We evaluated the absolute role of T and B cells in the generation of protection against pulmonary C. neoformans infection, and found that B-cell deficient mice were able to resolve the acute infection with C. neoformans strain H99γ and were protected against a second pulmonary challenge with wild-type cryptococci. In contrast, T-cell deficient mice succumbed to pulmonary infection with C. neoformans strain H99γ, supporting a definitive role for T cells in mediating protection against acute infection. Furthermore, the inability of IL-12p40, IL-12p35, and IFN-γ deficient mice to survive pulmonary infection with C. neoformans strain H99γ, in contrast to the survival of IL-4R deficient mice, suggests that protective anti-cryptococcal immune responses are promoted by the induction of Th1-type cytokines. The pathogenesis of C. neoformans strain H99γ in immune deficient mice is comparable to that observed in mice given a similar pulmonary inocula of wild-type C. neoformans (unpublished observations). Also, previous studies demonstrated no differences in several phenotypes associated with cryptococcal pathogenesis in C. neoformans strain H99γ compared to wild-type C. neoformans [40] further suggesting that clearance of the acute infection with the transgenic strain was not due to attenuation. Nevertheless, the protective anamnestic immune responses were generated against the virulent C. neoformans strain H99 and appeared to be T cell-mediated. However, simply because B cells are not absolutely required for protection in our model does not entirely exclude any role for AMI participation in protective anti-cryptococcal immune responses. T cells more likely induce protective antibody responses that, in turn, assist to shorten the duration of the infection [51], [57]. In fact, we have previously demonstrated that C. neoformans-specific antibodies generated in protected mice were predominantly of a protective phenotype [41]. These antibodies could potentially limit C. neoformans infection in patients with reduced CMI responses if present in the correct isotype and proportions.

Nevertheless, we elected to concentrate on evaluating protective anamnestic T cell-mediated immune responses to pulmonary C. neoformans infection. Our results indicated that protection against a second pulmonary C. neoformans challenge in mice is associated with increased recruitment of APCs and leukocytes consisting of granulocytes, macrophages, CD4+ T lymphocytes, and CD8+ T lymphocytes into the lungs at days 3 and 7 post-secondary inoculation compared to non-protected mice. Current studies are underway to determine the mechanisms by which specific T cell subsets mediate protection in this model.

Upon examination of the cytokine/chemokine profile of pulmonary homogenates from protected mice, we observed a predominantly Th1/pro-inflammatory-type response. Conversely, pulmonary homogenates of non-protected mice expressed a predominantly Th-2 type cytokine profile. Th1-type and pro-inflammatory cytokines have long been associated with protection against pulmonary cryptococcosis [14], [16], [17], [22], [23], [50]. Most profound were the high levels of pro-inflammatory cytokines observed in protected mice on days 3 and 7 post-secondary inoculation compared to non-protected mice. Although we cannot assume that higher levels of pro-inflammatory cytokines directly correlates to increased biological function, it may correlate with enhanced phagocyte killing activity in protected mice. Again, the levels of Th1/pro-inflammatory cytokines subsided as the pulmonary fungal burden decreased in protected mice. Additionally, significantly increased levels of IL-17, G-CSF and KC, all known neutrophil chemoattaractants, were observed in lung homogenates from protected mice compared to non-protected mice on days 3 and 7, concurrent with increased Gr-1+ cells infiltrating into the lungs. Our results contrast with previous studies suggesting that increased neutrophilia during early infection results in greater inflammation and exacerbation of pulmonary cryptococcosis [58]. Further studies will determine the significance of this infiltration and the putative mechanism of Gr-1+ effector cell function in protected mice.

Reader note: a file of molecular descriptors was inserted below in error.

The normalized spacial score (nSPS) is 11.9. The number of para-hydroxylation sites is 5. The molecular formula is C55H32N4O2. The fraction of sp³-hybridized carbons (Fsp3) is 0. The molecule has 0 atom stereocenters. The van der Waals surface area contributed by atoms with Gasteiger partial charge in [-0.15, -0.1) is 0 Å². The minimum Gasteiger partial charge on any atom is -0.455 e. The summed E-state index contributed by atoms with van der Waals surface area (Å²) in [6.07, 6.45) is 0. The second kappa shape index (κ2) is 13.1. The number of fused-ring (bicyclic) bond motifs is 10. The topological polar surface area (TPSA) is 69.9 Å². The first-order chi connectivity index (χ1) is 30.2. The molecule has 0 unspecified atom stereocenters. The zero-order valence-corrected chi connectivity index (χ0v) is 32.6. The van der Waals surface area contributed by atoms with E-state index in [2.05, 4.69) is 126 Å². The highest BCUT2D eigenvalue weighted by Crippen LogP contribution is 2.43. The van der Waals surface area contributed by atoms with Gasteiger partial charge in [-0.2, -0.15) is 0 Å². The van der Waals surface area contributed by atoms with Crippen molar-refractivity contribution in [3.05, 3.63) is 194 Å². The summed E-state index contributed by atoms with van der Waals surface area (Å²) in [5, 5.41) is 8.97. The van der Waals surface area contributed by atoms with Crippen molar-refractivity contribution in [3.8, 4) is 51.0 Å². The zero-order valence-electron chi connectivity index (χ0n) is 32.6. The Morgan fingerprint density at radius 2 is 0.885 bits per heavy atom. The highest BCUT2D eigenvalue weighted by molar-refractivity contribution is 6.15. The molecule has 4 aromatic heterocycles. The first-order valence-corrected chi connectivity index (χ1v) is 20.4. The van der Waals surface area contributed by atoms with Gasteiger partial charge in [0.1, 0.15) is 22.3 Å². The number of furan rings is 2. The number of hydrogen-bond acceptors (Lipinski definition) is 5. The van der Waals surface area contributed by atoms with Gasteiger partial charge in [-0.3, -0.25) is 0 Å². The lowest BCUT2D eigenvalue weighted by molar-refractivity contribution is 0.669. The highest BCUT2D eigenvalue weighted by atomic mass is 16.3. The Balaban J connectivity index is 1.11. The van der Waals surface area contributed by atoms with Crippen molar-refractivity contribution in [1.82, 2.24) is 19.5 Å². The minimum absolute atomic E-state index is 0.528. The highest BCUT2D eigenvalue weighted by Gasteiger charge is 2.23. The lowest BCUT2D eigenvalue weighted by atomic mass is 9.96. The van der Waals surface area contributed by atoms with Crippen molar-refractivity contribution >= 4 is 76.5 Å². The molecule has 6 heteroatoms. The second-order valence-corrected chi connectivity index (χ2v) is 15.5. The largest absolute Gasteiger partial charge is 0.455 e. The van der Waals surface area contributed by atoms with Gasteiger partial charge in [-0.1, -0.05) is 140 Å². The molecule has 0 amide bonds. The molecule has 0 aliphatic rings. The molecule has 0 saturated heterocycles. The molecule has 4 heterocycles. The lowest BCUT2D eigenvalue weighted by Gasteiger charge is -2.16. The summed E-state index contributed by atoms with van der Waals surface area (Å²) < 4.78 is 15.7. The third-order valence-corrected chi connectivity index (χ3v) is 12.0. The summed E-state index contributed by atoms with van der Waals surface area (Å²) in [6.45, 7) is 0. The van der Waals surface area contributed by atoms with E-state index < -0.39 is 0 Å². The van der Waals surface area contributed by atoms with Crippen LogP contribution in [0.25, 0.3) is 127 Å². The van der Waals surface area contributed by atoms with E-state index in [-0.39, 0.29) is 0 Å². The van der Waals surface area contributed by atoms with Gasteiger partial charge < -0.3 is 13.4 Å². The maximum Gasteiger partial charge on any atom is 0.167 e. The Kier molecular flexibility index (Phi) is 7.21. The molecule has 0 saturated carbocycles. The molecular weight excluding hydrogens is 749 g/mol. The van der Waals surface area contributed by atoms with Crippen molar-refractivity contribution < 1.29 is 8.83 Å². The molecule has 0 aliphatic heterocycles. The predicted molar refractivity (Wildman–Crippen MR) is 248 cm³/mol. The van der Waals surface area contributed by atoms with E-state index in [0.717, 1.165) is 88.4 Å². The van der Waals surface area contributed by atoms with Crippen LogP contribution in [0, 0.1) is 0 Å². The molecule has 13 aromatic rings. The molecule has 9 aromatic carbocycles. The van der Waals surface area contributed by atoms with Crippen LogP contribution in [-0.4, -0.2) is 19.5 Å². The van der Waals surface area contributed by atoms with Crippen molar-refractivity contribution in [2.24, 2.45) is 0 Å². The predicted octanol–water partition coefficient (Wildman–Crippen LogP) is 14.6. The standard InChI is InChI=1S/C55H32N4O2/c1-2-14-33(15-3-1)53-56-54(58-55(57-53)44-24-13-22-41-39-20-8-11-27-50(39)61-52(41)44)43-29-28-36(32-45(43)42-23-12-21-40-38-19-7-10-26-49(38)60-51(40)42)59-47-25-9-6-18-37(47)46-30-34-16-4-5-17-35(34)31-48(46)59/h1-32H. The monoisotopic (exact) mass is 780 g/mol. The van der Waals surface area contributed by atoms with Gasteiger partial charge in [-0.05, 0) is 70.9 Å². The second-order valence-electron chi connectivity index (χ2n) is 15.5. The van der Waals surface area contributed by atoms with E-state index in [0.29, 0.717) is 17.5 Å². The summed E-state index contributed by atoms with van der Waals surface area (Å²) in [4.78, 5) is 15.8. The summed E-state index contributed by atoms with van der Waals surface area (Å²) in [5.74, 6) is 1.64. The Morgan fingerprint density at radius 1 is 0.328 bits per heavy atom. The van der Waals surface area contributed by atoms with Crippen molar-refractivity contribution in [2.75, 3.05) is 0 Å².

Interestingly, we did not observe significant increases in either IFN-γ or TNF-α, cytokines previously shown to be important for protection against acute pulmonary C. neoformans infections [14], [16], [17], [59]. However, we should note that in the previous studies, these cytokines were increased in response to primary infections with different strains of C. neoformans – YC-11 (a serotype A strain) [16], [17] and 52D (a serotype D strain) [14], [59]. These strains are not typically as pathogenic as C. neoformans strain H99 (used herein) suggesting that strain-specific cytokine responses occur. Interestingly, the lack of protection against pulmonary C. neoformans strain H99γ infection in IFN-γ deficient mice suggests that IFN-γ production by the transgenic strain alone is insufficient to promote protection. The IFN-γ secreted by the transgenic strain perhaps induces a cascade of events resulting in a Th1-type polarized response and protection in immune competent mice. However, IFN-γ deficient mice have other immune abnormalities (i.e., reduced macrophage activity and production of reactive oxygen species) that mitigate forming this conclusion. IFN-γ and TNF-α have been shown to be important mediators of protection against other pulmonary fungal infections. Specifically, TNF-α appears to be the chief mediator of protection in both primary and secondary pulmonary Histoplasma capsulatum infection in mice [60][64]. Vaccine induced immunity against pulmonary Blastomyces dermatididis infection in immune-competent animals appears to be mediated by TNF-α and IFN-γ [65]. However, protection still occurs in immune-deficient mice, suggesting that alternate and/or compensatory mechanisms of protection are present in immune-deficient hosts. We have previously observed significant increases in IFN-γ and TNF-α during primary pulmonary infection of mice with C. neoformans strain H99γ [40] suggesting that these cytokines may be of greater importance in protection against acute infections. Thus, while our results may not completely correlate with those observed in C. neoformans or other pulmonary fungal infection models, our results suggest a greater role for other cytokines in the induction of protective anamnestic responses against C. neoformans infections.